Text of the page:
O.D.: Everglades – so I’m thinking, “how can I kill a couple of birds with one stone and get in this show?” So I thought that I’d take these targets that I am already working on and create a magazine, and call it “Florida Targets.” So then I had access to the show. And then that is when the “Target” series started and the concept of making it a magazine cover.
S.: How many originally?
O.D.: First there was the “Obama” and then “Florida Lottery.”
S.: Do you have any ideas for local targets?
O.D.: Ummm – for the proposal I gave some examples but I try to not focus on those ideas because there might be something interesting or passionate that might happen between now and when I am done. Here’s the thing, I was a little skeptical about doing the “Targets.” When you get the grant, they usually want you to do something positive or community-oriented. And originally we had thought of doing one of this historical figure, a woman from Durkeeville – but I’m not from Jacksonville, I didn’t really know anything about this woman and I don’t want to tie myself to anything that I am not passionate about. But I wanted to do the “Targets” so I just thought, “I’ll let it ride.” But still, my idea was “targets” and I didn’t want them to just have this negative reaction, to get the wrong idea. So when I went to the meeting everybody was so excited because I guess there was me and this other person that was chosen with unanimous decision. And not only was it a unanimous decision, (laughs) but one of the guys there had an idea for what he might want to see in a target, which was the idea that once again, Jacksonville had become the murder capital of the state.
S.: So they were right in line with you. Your intuition paid off. But are these targets like they are under threat of injury?
O.D.: No, it’s almost like every target would basically be a magazine cover from a different issue. So the one with Jon Stewart is called “For Entertainment” and the reason I chose him was because we are really talking about people who are comedians: Jon Stewart, Bill Maher, Stephen Colbert – and the whole idea is that these even though they are comedians, when you watch their shows you get some much information and news that it seems almost unbelievable. One of the things that I like about Jon Stewart is that he always catches them in their lies. He will show clips of what politicians had said before and what they are saying now – and you think that a comedian shouldn’t have to do that job (laughs), a journalist should be doing this. So the whole concept is that we now have comedians delivering the news. Then you have people like Glenn Beck, Rush Limbaugh, Sean Hannity and Bill O’Reilly – they are the news people that are being comedians. “Rush Limbo – how low can he go?” (laughs)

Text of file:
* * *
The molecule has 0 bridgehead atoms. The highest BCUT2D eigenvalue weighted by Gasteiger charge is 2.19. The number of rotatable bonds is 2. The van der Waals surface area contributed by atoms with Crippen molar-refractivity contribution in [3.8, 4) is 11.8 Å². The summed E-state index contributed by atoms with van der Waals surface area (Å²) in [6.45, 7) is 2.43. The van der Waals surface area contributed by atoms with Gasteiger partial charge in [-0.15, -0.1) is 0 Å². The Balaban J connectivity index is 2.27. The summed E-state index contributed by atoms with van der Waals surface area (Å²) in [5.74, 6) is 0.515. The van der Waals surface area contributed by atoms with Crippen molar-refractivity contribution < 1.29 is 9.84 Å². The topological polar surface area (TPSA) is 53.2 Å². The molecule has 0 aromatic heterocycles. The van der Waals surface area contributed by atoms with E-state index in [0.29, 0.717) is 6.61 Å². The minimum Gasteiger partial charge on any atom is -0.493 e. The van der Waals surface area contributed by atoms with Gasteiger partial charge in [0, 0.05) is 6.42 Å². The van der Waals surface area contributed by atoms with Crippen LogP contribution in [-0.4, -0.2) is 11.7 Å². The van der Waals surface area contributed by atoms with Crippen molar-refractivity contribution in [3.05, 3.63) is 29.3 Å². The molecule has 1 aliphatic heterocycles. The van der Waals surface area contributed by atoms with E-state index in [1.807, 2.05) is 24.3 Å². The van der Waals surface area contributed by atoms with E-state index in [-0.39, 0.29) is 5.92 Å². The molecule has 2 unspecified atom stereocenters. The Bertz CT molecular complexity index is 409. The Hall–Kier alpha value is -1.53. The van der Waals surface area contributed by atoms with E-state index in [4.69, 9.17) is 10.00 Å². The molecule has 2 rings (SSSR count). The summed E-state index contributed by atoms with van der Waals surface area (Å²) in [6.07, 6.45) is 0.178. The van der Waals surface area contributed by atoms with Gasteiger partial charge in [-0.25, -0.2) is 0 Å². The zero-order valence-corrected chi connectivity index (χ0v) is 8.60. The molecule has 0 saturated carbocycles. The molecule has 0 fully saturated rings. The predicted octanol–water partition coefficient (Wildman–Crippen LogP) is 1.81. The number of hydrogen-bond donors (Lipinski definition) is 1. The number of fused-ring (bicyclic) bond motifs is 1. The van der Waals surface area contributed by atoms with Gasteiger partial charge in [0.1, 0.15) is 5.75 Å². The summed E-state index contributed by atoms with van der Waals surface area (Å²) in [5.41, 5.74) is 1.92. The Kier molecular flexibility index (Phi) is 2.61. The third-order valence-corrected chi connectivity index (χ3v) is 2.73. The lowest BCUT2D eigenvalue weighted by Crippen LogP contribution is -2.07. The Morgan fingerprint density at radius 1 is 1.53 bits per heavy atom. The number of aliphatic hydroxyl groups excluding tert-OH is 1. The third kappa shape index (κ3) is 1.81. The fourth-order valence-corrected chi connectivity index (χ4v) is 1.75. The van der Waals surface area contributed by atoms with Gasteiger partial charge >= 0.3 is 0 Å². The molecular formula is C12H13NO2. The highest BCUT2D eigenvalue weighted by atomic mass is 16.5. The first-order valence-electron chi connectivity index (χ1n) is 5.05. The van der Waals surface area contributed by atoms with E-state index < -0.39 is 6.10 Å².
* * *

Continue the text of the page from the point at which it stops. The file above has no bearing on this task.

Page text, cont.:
S.: Are you afraid you might have less of selection to choose from with just Northeast Florida targets? There’s not a lot of Jon Stewarts rolling around. Would you pick like celebrities, cultural entities, are you going to do like, Shahid Khan – are you aiming for subtle and obvious stuff?
O.D.: Actually, I haven’t really nailed something down. So much has changed now, for instance in the show I am doing at the Ritz.
S.: How many pieces will you have in that show?
O.D.: I proposed three pieces but I could do as many as twenty. I’ve thought of some ideas but I might do more than that.
S.: Are there any definite “Targets” you have in mind?
O.D.: Al Letson is one of them. The Jaguar owner [Shahid Khan] is definitely a possibility – maybe even The Ritz Theater.
S.: So those would be examples of positive targets. The crime rate almost seems like a “gimme”-
O.D.: Yeah – oh – one that I proposed was based on an experience I had when I was walking downtown. I was at First Wednesday Art Walk and you have two things going on during that day. You have the art walk and you have First Baptist Church, who also meet on every Wednesday. So it was very interesting one day when I saw one person who was walking with a painting and a glass of wine and another person trying to get into the church with their bible – so I thought that was so fascinating because I have never been in another city where the church just takes over downtown so much.
S.: And goes so far as to build a landlocked lighthouse in the middle of downtown!